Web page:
UPDATE 3-Inconclusive poll may drive UK to IMF-Conservatives

* Conservatives say hung parliament would hurt economy

* Prime Minister seeks common ground on reform with Lib Dems

* Lib Dem leader says Labour had 13 years to make changes

(Recasts with Conservative warning)

By Matt Falloon and Avril Ormsby

LONDON, April 21 (BestGrowthStock) – Britain’s Conservatives warned
voters an inconclusive election could force the country to seek
IMF help, after polls on Wednesday showed the opposition
centre-right party may be unable to form the next government.

The Conservatives once looked certain to end 13 years of
Labour government but a surge in popularity for the Liberal
Democrats — Britain’s third biggest party — has raised the
chances of a coalition administration after the May 6 vote.

Under Britain’s first-past-the-post electoral system, some
polls suggest Labour could win the fewest number of votes of any
major party but still end up with the most seats in parliament,
and then possibly join forces with the Liberal Democrats.

The Conservatives, who have long argued that failing to take
immediate action on a record budget deficit risked propelling
Britain into a Greek-style crisis, warned on Wednesday that a
so-called hung parliament could be a recipe for disaster.

“If the British don’t decide to put in a government with a
working majority, and the markets think that we can’t tackle our
debt and deficit problems, then the IMF will have to do it for
us,” Conservative business spokesman, and former finance
minister, Ken Clarke told reporters.

Clarke said financial markets would not wait patiently while
politicians haggled over the terms of any coalition and
Conservative finance spokesman George Osborne warned that
political deadlock could tip Britain back into recession.

Both the Liberal Democrats, who have not said who they would
prefer to team up with, and Labour accused the Conservatives of
scare-mongering. Markets appear to have grown more comfortable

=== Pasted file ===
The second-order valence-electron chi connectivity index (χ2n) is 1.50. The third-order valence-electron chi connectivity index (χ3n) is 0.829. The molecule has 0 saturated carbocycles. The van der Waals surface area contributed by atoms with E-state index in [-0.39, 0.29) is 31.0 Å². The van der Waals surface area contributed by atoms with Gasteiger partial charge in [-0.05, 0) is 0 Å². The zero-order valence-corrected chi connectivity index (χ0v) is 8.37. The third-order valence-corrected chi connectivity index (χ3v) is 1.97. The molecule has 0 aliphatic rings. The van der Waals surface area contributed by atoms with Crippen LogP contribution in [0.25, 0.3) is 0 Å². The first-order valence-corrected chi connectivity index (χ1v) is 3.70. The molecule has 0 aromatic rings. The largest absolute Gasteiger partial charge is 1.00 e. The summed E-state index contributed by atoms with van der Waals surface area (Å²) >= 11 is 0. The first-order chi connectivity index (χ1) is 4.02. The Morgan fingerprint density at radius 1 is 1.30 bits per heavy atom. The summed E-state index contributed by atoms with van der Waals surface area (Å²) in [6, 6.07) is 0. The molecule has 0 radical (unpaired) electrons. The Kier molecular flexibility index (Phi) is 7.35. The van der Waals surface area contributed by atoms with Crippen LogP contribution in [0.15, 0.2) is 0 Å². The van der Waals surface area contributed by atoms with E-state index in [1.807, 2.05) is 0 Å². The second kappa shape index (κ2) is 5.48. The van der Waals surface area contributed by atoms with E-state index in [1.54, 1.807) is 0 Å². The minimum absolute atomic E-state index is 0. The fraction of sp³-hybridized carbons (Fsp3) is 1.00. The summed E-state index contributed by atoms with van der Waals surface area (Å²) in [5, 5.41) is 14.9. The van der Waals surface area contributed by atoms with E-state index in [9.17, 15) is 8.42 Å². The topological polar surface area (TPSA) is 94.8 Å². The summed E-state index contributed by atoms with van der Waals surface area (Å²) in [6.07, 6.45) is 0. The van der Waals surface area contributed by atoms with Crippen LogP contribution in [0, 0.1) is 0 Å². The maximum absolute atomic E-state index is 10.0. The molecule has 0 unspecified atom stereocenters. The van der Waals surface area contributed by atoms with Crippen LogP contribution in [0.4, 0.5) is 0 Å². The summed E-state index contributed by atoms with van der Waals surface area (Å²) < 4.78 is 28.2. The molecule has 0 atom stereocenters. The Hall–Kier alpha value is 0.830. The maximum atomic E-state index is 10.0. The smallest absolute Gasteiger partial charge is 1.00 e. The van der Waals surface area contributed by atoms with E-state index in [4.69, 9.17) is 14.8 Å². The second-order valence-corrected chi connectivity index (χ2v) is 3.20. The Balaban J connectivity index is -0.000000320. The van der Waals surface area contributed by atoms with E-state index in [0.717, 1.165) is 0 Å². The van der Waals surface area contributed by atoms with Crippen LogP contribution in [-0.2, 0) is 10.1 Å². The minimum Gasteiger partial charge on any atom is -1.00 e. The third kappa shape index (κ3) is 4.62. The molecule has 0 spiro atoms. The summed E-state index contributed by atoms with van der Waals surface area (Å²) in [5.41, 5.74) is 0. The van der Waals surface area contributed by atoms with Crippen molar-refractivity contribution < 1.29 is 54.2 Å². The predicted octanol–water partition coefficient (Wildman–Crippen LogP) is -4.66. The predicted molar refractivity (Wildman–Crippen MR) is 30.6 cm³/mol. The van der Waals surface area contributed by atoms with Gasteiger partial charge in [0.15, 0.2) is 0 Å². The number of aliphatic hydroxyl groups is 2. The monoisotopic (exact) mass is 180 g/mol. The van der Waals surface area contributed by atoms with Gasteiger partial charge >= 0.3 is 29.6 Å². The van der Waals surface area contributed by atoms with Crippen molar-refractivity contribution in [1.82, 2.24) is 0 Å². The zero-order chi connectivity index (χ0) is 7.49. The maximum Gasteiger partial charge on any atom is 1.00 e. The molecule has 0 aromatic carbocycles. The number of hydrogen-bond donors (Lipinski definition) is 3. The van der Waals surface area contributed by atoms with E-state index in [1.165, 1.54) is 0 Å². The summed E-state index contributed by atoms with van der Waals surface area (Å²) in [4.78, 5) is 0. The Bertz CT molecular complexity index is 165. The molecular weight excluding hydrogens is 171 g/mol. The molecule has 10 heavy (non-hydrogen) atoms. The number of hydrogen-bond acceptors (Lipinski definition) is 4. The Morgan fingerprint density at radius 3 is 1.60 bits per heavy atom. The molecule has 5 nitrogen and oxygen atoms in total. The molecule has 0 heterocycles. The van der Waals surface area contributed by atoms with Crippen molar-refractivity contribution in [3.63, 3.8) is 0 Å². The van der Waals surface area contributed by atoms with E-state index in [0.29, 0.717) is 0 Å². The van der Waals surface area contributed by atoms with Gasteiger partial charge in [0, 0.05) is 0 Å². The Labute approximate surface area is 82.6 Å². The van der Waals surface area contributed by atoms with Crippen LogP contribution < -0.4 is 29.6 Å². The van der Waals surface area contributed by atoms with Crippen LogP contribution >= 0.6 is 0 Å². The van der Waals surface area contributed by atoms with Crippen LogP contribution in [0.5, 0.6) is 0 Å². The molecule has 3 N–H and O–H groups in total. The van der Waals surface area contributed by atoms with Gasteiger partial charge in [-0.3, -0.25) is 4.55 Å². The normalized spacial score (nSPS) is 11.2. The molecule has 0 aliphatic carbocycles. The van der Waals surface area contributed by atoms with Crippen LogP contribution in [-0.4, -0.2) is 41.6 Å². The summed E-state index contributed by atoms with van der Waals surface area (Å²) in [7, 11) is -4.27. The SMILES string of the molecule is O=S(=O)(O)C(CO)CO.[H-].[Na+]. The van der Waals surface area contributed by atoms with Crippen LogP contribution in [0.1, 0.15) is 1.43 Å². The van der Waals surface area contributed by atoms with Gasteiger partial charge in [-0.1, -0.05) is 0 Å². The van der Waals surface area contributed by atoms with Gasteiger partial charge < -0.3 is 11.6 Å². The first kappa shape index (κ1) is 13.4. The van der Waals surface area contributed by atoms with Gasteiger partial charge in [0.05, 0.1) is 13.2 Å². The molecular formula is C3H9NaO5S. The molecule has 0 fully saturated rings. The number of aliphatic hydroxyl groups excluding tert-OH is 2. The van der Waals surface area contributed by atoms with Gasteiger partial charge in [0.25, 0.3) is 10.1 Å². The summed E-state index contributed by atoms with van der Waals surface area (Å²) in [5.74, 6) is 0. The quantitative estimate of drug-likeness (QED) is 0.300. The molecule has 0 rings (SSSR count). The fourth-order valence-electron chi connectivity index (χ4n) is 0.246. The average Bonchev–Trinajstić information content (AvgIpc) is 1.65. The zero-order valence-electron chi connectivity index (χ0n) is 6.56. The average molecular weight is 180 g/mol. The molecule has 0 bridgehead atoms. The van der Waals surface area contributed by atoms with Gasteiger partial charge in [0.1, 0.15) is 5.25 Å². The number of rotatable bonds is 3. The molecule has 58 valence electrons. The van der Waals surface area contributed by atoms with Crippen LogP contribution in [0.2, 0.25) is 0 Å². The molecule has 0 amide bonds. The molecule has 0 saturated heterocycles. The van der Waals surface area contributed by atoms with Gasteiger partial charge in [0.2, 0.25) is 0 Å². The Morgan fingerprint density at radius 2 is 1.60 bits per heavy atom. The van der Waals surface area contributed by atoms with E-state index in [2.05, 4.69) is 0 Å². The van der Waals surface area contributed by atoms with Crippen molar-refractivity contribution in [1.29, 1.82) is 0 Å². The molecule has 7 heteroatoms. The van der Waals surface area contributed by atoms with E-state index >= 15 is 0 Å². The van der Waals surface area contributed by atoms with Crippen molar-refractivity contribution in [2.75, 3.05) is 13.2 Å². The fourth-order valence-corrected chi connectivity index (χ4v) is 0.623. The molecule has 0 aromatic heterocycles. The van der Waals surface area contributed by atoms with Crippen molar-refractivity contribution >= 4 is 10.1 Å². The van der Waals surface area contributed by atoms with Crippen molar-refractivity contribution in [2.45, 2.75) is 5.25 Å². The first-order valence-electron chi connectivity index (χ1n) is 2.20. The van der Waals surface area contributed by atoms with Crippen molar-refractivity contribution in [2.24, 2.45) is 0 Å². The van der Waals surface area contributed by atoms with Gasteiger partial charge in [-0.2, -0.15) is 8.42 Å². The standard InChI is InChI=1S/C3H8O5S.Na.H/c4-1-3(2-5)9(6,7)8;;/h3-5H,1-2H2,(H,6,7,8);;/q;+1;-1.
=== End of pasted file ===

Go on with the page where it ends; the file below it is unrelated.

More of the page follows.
with the idea of a coalition government in Britain.

“Let’s not forget that there is general agreement that
fiscal policy needs to be tightened amongst the main parties,”
said David Owen, chief European financial economist at Jefferies
Fixed Income.


Britain’s election sparked into life last week after Liberal
Democrat leader Nick Clegg outshone his better-known rivals —
Prime Minister Gordon Brown and Conservative David Cameron — in
the first of three televised leaders’ debates.

Because of the way the bigger parties’ support is spread
across the country, Clegg will do well to increase the number of
Liberal Democrat seats to about 100 from the current 63, but
even that shift could have big consequences for the other two.

Two polls on Wednesday indicated Labour would be the biggest
party in parliament but fall short of an overall majority and
probably need the support of the Liberal Democrats to govern.

But Clegg rebuffed an attempt by Brown to find common ground
on political reform on Wednesday and said his move smacked of
desperation ahead of the election.

Speaking to the Independent newspaper, Brown sought to cast
Labour as the agents of “new politics”, highlighting his party’s
manifesto pledge to hold a referendum on voting reform.

The Liberal Democrats, who have campaigned for reform to a
voting system that favours the two larger parties, said Labour
could not be trusted to deliver on reform.

“There is something frankly desperate about a Labour Party
and their leader Gordon Brown who now tries to present
themselves as agents of reform and progress when for 13 years
they have been a stubborn block on reform,” Clegg said.

Brown, Cameron and Clegg will clash again on Thursday
evening in the second televised debate. Clegg can expect a rough
ride from his two rivals who are keen to put him in his place.

Academic Philip Cowley, professor of parliamentary
government at the University of Nottingham, told Reuters: “It’s
perfectly normal in European politics for parties to slag each
other off for the weeks of the campaign and then come together
at the end to do a deal.”

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click on [ID:nUKVOTES]

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(Additional reporting by David Milliken and Caroline Copley;
Editing by Charles Dick)

UPDATE 3-Inconclusive poll may drive UK to IMF-Conservatives